The trick is to provide the right kind of content, at the right time, via the right channel. The ideal message should be framed within the existing perspective of the target audience, with an appeal for action that directly addresses their current emotional state, connected back to a support network that can connect them with a greater purpose and channel for their energy.

Effective strategic communications, at least in the context of countering violent extremism, must be focused on outcome, rather than just message, and to that end, ensuring the mechanisms are there to help lead at-risk people away from radicalization. It is the proverbial equivalent of putting your money where your mouth is.

About Author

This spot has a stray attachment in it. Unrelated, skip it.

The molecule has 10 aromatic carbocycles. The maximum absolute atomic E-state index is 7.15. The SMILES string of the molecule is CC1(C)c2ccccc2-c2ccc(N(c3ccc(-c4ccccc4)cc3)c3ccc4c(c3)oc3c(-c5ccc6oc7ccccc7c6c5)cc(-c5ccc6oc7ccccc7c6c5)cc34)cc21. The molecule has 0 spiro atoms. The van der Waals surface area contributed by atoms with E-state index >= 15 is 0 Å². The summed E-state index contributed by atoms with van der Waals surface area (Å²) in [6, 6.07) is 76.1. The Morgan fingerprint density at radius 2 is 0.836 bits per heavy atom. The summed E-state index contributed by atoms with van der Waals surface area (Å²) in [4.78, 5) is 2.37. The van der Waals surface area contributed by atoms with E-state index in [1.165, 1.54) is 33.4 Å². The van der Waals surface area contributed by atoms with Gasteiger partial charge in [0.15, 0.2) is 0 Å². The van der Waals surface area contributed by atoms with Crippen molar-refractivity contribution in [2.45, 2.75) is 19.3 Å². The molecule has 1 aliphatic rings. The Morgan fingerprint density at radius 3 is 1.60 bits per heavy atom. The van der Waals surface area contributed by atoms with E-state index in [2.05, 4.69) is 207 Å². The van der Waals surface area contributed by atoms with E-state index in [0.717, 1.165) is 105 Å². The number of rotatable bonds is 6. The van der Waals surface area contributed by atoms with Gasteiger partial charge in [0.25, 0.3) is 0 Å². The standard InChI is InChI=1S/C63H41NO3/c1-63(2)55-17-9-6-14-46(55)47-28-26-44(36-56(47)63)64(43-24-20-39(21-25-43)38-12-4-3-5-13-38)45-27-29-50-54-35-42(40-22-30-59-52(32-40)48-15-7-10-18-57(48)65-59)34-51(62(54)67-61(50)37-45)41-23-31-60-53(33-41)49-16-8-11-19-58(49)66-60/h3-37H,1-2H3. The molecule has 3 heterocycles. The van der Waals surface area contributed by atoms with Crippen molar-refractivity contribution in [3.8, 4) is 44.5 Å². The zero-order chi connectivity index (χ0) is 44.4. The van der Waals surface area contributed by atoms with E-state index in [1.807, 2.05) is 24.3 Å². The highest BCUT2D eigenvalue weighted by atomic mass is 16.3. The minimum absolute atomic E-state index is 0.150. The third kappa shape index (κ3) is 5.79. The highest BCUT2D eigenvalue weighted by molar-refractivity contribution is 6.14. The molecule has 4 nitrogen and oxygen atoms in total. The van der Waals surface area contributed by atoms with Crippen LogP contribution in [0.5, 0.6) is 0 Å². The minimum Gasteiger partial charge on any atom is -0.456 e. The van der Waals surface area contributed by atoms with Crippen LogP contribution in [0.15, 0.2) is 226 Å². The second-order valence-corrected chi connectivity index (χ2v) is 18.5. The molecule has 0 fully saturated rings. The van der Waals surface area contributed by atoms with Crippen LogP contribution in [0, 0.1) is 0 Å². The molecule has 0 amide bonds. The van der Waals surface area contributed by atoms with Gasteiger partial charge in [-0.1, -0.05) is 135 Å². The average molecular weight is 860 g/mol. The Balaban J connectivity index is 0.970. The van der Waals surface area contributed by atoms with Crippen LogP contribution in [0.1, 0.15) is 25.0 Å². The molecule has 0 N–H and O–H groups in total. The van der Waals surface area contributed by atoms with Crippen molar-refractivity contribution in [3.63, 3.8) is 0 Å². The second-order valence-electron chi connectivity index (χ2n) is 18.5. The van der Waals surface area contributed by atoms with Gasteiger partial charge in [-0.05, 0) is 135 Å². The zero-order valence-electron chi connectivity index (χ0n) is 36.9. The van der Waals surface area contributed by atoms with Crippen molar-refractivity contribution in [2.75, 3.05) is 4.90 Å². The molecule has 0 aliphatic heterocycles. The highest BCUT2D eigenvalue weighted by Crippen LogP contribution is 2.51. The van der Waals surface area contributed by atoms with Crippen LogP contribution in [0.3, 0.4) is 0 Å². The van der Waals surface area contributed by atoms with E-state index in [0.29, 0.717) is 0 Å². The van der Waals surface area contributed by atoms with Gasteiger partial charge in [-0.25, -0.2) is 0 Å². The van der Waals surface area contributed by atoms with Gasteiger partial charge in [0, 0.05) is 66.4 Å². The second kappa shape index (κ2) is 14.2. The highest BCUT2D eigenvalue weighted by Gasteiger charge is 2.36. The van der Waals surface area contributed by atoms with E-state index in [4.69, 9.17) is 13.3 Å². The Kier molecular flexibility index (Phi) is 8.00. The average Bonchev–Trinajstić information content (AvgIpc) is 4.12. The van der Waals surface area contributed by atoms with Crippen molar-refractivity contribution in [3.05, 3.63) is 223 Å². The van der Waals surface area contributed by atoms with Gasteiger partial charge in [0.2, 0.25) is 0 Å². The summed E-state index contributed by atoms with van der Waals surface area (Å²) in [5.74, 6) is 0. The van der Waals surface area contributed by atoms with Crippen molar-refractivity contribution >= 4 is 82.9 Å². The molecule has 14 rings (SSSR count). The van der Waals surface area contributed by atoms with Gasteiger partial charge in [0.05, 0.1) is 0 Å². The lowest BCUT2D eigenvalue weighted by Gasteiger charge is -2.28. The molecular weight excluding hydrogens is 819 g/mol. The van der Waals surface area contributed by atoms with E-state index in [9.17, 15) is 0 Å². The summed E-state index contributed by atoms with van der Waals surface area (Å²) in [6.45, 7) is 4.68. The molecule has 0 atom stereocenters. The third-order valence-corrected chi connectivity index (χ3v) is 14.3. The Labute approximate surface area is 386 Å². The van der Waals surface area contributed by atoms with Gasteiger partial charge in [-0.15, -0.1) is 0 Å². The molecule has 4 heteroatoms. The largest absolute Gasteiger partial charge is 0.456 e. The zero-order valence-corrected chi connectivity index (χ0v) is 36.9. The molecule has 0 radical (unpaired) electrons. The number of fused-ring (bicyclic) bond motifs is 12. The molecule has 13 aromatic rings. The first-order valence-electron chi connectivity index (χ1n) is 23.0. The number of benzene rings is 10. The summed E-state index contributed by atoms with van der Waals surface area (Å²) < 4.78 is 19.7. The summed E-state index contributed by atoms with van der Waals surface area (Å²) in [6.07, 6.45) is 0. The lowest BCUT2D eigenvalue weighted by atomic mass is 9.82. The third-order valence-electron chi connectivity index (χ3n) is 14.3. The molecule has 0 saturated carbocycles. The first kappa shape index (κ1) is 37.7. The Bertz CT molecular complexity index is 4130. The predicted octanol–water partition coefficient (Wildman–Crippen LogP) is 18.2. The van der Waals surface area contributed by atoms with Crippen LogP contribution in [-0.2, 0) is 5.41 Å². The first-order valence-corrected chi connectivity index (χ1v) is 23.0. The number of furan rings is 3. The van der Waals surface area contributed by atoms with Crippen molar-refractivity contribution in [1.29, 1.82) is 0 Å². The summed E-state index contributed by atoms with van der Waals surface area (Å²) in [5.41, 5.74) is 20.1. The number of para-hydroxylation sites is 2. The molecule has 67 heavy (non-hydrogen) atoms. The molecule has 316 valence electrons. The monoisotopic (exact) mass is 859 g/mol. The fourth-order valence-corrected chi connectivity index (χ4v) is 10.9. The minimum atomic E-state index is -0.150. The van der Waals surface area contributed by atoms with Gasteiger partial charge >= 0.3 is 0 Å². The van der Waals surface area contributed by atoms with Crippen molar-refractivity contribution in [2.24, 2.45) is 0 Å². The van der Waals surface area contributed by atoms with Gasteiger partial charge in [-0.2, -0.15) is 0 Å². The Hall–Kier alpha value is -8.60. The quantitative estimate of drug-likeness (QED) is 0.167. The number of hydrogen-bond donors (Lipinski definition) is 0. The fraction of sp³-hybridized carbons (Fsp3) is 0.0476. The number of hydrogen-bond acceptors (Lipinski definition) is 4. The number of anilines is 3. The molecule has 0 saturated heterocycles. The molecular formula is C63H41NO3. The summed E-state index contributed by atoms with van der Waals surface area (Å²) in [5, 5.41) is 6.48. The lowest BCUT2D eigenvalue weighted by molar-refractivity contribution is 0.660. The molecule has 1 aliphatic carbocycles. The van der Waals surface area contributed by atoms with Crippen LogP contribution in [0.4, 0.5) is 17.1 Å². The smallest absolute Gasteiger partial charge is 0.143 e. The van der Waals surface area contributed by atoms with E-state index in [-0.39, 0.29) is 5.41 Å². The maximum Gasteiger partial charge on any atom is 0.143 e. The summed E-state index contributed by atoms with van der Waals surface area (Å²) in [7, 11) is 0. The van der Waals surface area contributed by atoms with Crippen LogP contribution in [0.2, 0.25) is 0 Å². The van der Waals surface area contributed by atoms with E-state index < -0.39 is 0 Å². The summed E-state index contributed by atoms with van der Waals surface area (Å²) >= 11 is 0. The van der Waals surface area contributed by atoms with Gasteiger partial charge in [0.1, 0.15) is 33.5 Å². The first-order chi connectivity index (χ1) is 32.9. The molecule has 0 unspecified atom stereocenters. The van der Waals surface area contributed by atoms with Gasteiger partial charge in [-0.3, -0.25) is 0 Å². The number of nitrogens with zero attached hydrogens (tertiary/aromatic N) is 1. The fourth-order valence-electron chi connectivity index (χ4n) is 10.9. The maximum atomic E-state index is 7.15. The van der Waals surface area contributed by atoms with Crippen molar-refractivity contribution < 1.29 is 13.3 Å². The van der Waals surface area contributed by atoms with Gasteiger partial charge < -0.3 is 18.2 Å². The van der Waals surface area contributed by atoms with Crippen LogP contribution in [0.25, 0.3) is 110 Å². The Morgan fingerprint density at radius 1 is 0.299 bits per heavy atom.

La Generalista is the online identity of Alicia Wanless – a researcher and practitioner of strategic communications for social change in a Digital Age. Alicia is the director of the Partnership for Countering Influence Operations at the Carnegie Endowment for International Peace. With a growing international multi-stakeholder community, the Partnership aims to foster evidence-based policymaking to counter threats within the information environment. Wanless is currently a PhD Researcher at King’s College London exploring how the information environment can be studied in similar ways to the physical environment. She is also a pre-doctoral fellow at Stanford University’s Center for International Security and Cooperation, and was a tech advisor to Aspen Institute’s Commission on Information Disorder. Her work has been featured in Lawfare, The National Interest, Foreign Policy, and CBC.